Difficulty of the annotation model

Annotation is an active process; it's like a conversation where you really define what you mean by finding good examples. Active learning helps you get to the interesting examples more quickly, but in general there's a lot of subtlely.

I found many ambiguous cases when I annotated the 500 examples:

  • Is a mention of a movie adaptation of "Dune" a book title?
  • there's not enough context and I need external knowledge, or context, to tell whether it's a book
  • does a series count? does the word "series" belong in the span? (Lord of The Rings, Cradle series, Harry Potter)
  • does it count if a book is mentioned obliquely?
  • tokenization problems in SpaCy mean a quote or bracket get stuck to the text to annotate; this is especially true when the book title is in a URL (which is tokenized as a single entity)

as an example of the last consider this comment

I have read and recommend Andy Tanenbaum's book on operating systems. He's also written a book on networking and one on distributed systems.

This is almost surely talking about Modern Operating Systems by Andrew Tanenbaum; but is "operating systems" in this text a book title?

These questions have aspects in what we're trying to achieve, and how we are going to break down the task. The overall goal is to enable discovering interesting books on a topic and find out about them from comments on Hacker News. A good intermediate goal is being able to identify what books are being discussed in a comment. We could do this directly; treat it as a multi-label classification problem, but treating it as a closed problem makes it difficult to add new books, especially books only mentioned once or twice. Even within a Named Entity Recognition approach we could try to identify only book titles, or identify all titles and have a separate step to work out whether it's likely a book.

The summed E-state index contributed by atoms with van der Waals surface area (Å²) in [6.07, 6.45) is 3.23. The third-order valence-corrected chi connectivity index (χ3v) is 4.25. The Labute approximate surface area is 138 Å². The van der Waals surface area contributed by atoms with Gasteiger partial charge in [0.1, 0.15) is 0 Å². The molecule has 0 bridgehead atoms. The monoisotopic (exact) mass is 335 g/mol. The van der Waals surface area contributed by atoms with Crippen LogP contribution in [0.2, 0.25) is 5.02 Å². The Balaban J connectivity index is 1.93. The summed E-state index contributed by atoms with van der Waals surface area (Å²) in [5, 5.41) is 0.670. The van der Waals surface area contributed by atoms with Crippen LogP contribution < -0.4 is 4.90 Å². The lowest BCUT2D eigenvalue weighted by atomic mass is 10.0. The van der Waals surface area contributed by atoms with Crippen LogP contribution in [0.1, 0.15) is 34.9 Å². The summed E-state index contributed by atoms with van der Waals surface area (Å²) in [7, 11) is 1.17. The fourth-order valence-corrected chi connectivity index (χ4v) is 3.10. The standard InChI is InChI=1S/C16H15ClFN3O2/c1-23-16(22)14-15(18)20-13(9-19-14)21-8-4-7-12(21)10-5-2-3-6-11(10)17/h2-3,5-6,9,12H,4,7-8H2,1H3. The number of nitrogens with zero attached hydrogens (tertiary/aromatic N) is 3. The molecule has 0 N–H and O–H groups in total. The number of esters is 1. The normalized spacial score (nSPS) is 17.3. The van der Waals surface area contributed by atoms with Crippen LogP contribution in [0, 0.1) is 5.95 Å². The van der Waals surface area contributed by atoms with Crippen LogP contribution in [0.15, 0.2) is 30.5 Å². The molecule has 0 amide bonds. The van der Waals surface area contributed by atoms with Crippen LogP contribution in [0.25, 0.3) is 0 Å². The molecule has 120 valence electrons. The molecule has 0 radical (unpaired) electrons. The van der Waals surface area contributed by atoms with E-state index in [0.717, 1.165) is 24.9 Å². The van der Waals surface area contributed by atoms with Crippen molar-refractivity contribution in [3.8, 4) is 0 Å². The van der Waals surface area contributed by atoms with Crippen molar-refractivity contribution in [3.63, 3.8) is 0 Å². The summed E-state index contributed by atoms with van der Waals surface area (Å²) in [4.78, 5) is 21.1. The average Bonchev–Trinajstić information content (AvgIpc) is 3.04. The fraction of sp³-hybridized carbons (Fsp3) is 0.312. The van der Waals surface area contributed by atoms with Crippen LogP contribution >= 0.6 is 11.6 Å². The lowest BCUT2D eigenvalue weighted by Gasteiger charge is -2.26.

Examples where I can't answer the question without extra context are going to be very difficult for a machine learning model, and suggest breaking it into separate problems. In this case it may make sense to first classify a WORK OF ART, the title of any book or movie, and then separately identify which of these are books (potentially during the linking step). In this case we could consider a movie adaptation of "Dune" to be a work of art, or the name of a series, or anything that looks like it may be a name. One tricky issue with Hacker News could be the titles of articles on websites; they are very common and in many senses they're similar to books (they are read, they have an author, they write about things) but they can't be linked to a book. I'm not sure how I would deal with this.

Tokenization is a separate issue; for cases like brackets and quotes I can just modify the tokenizer. For names of books in URLs it would be very difficult to tokenize using traditional methods, but potentially possible with learned tokenizers and transformer models. A pragmatic decision is to ignore them for now, since they're not the most common, and potentially build a specific model to handle them later.

Summary and Next steps

Based on the learnings I'm going to take the following steps:

  • Refine the annotation task to identifying WORK OF ART; this has the additional advantage that I can fine tune the existing model on the SpaCy en_core_web_trf model (if I start training on GPU)
  • Build a Prodigy NER precision recipe, that filters to examples with a span for binary annotation (based on ner.teach)
  • Train a "Work of Art" classifier based on distant supervision; this can eventually be used to help assess recall, active learning for NER, and provide negative examples.
  • Note any tokenization issues I notice, and extend the SpaCy tokenizer as required

Ideally I'd like to directly use active learning on the entity recogniser, but it doesn't seem like SpaCy makes that easy. In future I'd like to look into either the SpanCategorizer or building on an off-the-shelf token classifier to be able to do both uncertainty and diversity sampling, but it seems like a larger endeavour.